The Great Debate UK
British biologist Richard Dawkins, one of the leading voices of the "neo-atheist" movement, has taken the latest book-sized shot at the "intelligent design" movement. You can read my interview with Dawkins' here about his new book: "The Greatest Show on Earth: The Evidence for Evolution."
For a scientist of Dawkins' caliber, intelligent design is a barn-door sized target. In a nutshell, it maintains that life is so complex that it must be the work of a creator. Its boosters claim their view is based in science and not influenced by religion, but it is widely seen as a thinly-veiled attempt to give a scientific gloss to creationism. That claim to science is the key here -- most religions believe that God created the world, of course, but they state this as an article of faith and not a scientific fact.
On this blog, we often report on issues related to science and religion. We have to remain agnostic on the biggest question of all -- does God exist? -- and take fundamental dogmas as the starting point for each faith. This sometimes strikes readers as strange or biased. Some think it already shows a prejudice against belief. But just imagine what would happen if we took sides on teachings such as the resurrection of Jesus or the divine origin of the Koran. We would not be practicing journalism anymore, but some kind of theological analysis or deconstruction, and our readers would not be getting the information they want about religion news around the world.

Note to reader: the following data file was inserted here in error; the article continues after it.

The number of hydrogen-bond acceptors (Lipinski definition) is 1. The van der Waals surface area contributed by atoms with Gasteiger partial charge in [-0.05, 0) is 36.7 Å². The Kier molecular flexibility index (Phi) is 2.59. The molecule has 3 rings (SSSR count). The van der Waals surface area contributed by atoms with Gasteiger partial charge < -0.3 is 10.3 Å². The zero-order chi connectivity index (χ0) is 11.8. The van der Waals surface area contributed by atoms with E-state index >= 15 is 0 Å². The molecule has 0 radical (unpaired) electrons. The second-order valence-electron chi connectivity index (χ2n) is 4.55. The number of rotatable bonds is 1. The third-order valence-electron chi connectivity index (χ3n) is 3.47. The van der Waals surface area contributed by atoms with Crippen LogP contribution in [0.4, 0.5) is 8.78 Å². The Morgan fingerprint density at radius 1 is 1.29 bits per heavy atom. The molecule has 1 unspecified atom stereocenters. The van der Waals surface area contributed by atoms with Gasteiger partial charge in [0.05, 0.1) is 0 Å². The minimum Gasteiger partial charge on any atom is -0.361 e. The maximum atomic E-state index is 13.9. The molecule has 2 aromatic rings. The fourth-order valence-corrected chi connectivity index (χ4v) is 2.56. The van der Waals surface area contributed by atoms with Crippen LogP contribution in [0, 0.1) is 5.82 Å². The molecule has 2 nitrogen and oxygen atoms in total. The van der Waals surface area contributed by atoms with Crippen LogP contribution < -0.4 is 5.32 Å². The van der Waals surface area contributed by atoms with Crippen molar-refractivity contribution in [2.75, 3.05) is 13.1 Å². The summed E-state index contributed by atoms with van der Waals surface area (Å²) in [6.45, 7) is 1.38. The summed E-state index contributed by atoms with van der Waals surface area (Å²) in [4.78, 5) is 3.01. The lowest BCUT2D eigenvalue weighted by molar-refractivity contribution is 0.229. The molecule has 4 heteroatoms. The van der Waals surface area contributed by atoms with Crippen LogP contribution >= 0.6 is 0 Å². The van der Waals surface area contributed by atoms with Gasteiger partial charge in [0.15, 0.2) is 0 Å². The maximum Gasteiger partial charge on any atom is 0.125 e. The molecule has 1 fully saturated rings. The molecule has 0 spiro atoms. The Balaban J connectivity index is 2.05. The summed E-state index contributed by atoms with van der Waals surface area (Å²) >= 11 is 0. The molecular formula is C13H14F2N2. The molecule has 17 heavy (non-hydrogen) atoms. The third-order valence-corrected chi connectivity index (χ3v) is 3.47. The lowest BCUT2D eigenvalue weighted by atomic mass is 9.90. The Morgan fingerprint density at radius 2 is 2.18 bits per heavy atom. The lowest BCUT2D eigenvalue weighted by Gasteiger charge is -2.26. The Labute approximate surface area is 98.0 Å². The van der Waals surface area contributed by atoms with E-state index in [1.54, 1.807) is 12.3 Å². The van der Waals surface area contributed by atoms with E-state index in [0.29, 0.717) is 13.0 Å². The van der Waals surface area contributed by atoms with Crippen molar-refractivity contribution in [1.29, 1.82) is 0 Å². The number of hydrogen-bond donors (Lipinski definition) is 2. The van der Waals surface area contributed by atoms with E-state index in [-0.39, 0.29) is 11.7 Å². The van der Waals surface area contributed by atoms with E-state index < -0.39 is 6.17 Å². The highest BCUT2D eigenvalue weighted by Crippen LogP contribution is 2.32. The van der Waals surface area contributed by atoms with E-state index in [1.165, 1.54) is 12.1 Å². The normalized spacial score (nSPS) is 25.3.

That said, we can't just take everything on faith alone. As journalists, we have to stick to facts on the ground. It's hard to question some beliefs, but we can hold people responsible for what they profess. For example, if a Catholic priest has an affair with a woman, that violation of his vow of celibacy makes his affair different from one between two lay people or two non-Catholics. And if he is prominent enough, like the charismatic Miami television preacher Father Alberto Cutié, it's worth reporting. The same applies to Islam. The scriptures of most if not all religions can be vague and sometimes seemingly contradictory, so Reuters cannot say whether the phrase "Islam is a religion of peace" is true or false. But we can report if a Muslim known to preach that belief is found to be involved in some violent activity. In both cases, we don't question the basic tradition or belief but we hold the believers responsible to it in their actions.